“You are your shoes, and they define who you are,” said Georgetown University’s first hip-hop artist in residence Marco Pavé as he addressed the audience during the “Sneakers and Speakers” panel discussion that took place Oct. 4 at the McNeir Auditorium.
The panel discussion was hosted by Critical Frequencies, sponsored by the GU department of performing arts and the department of African American studies. The panel is one of several planned for the school year that aims to elaborate on the intersection of African American culture with hip-hop music and its impact across spaces and on people.
The event featured a variety of voices, including Foot Locker Marketing Manager Anthony Steele, founder of Philadelphia-based sneaker restoration company Mike Thompson, stylist and sneakerhead Kash Aboud (GRD ’19), artist and creative director Laci Jordan and St. Louis hip-hop artist Mvstermind, who also performed after the panel.
McNeir Auditorium was adorned with blue and red lighting, with paintings featuring Air Jordans and physical pairs of Jordans and Yeezys dotting the stage. The DJ played songs by Meek Mill and Metro Boomin, among others, as the panelists walked onto the stage.
The panelists gave their reasons for their interest and love for sneakerhead culture. Thompson cited watching basketball as inspiration for his love of sneakers started, through which players like Allen Iverson inspired him to appreciate the beauty and craftsmanship of shoes. For Jordan, it was simply “the culture of the South” that influenced her love for sneakers.
Aboud shared their experience being transgender non-binary and finding an identity in fashion and sneakerhead culture.
“Even if I feel uncomfortable, I have fresh kicks on, and it’s a distraction from that. It’s something to talk about,” said Aboud.
Mvstermind then went on to talk about sneakers as an art form and how colors on shoes served as pure metaphors for concepts.
The discussion then shifted to current social issues surrounding sneakerhead culture, such as class and racism. Discussing the barriers in acquiring sneakers, Mvstermind talked about the financial struggle in trying to purchase sneakers from a poorer background, and Jordan discussed the role location plays in sneakerhead-related opportunities, comparing her experience with the relative ease of buying shoes in Los Angeles against the difficulty of finding sneakers in her native Alabama.
To the amusement of the other panelists as well as the audience, Aboud supported this claim by going back in history to Karl Marx’s critique of fashion. Aboud stated that elites, as they have since Marx’s time, perpetuate the cycle of “hype” and “drop culture;” by the time the lower class can afford a trend, focus shifts away to another article of interest.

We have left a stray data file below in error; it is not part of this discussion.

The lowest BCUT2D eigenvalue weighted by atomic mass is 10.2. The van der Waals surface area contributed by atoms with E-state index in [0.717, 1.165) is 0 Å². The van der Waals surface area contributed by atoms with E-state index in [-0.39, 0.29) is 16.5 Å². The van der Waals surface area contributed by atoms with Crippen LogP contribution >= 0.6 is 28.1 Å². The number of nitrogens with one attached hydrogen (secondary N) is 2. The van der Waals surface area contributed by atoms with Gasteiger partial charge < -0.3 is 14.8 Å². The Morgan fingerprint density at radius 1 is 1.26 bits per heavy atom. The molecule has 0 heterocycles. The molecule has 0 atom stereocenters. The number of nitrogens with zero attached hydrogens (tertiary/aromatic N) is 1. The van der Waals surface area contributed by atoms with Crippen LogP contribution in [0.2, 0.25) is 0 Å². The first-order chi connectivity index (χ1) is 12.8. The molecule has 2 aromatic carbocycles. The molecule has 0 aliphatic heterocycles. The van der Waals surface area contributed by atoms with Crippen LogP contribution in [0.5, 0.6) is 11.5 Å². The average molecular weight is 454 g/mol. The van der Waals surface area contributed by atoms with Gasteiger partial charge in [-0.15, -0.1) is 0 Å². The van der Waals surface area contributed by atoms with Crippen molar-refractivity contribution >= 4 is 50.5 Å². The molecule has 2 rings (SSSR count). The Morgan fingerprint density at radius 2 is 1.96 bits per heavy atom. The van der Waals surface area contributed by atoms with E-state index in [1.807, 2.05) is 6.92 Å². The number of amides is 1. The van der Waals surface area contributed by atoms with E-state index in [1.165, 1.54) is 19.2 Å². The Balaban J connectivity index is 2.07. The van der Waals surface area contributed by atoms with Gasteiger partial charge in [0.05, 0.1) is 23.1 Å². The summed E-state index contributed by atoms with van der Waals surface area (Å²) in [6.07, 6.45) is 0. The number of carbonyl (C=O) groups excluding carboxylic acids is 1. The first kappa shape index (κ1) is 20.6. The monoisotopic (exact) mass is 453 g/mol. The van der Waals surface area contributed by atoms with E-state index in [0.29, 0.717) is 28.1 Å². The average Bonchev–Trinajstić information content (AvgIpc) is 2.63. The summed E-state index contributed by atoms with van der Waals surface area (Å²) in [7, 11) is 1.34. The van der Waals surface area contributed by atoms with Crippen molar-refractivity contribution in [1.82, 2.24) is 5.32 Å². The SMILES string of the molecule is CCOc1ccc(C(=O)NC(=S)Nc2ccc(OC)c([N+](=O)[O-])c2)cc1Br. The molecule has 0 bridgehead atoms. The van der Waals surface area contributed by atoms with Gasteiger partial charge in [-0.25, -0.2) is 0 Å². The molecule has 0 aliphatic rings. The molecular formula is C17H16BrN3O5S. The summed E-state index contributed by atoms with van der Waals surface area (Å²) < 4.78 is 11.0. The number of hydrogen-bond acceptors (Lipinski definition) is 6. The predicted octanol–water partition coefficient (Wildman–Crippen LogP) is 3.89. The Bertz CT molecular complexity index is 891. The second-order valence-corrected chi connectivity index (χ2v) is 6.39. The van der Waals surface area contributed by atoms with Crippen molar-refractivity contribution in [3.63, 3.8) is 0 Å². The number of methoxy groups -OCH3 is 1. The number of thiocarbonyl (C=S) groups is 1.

Steele spearheaded a discussion on race in relation to sneakerhead culture by stating that he “didn’t see race — [he] only saw sneakers.” Jordan identified sneakers and the obsession surrounding them as having been important to “her and her people,” and said it was a clear example of black influence.
Aboud elaborated on sneakers being the intersection between hip-hop and basketball. The NBA was integrated in 1950, and, by 1972, Kareem Abdul Jabbar’s popularity had risen to new heights — and so did his “Superstar” sneakers. More than a decade later, rap group Run-DMC released the song “My Adidas” in 1986. During what is now their iconic show at Madison Square Garden, thousands of fans lifted their Superstars into the air during the group’s performance of the song.
“White culture has been catching up to what black people have been doing for years,” Jordan said.
Sneakerhead culture is no exception. “The shoes are produced in the third world, popularized by African Americans, but the money goes straight to wealthy White Americans,” said Pavé.
The topic of social media and the internet relating to sneaker sales was also discussed in depth. “Instagram is a tool,” said Steele, that allowed him to see what trends and changes in sneakerhead culture were going on around the world, such as in fashion hotspots like Paris and Tokyo.
Previously, the industry required interpersonal connections to even get access to sneakers, as Aboud and Jordan put it, but the advent of sneaker reselling websites like StockX has made acquiring a pair physically easier yet has raised the costs of more limited edition pairs.
“Able-bodied people walk around the globe six times in their lifetime, which is why it’s so important what we put on our feet,” Pavé said.
Sneakerhead culture and its rise is about much more than just the buying of shoes. The depth and breadth of the topics covered by the panelists showcase the cultural complexities of this phenomenon.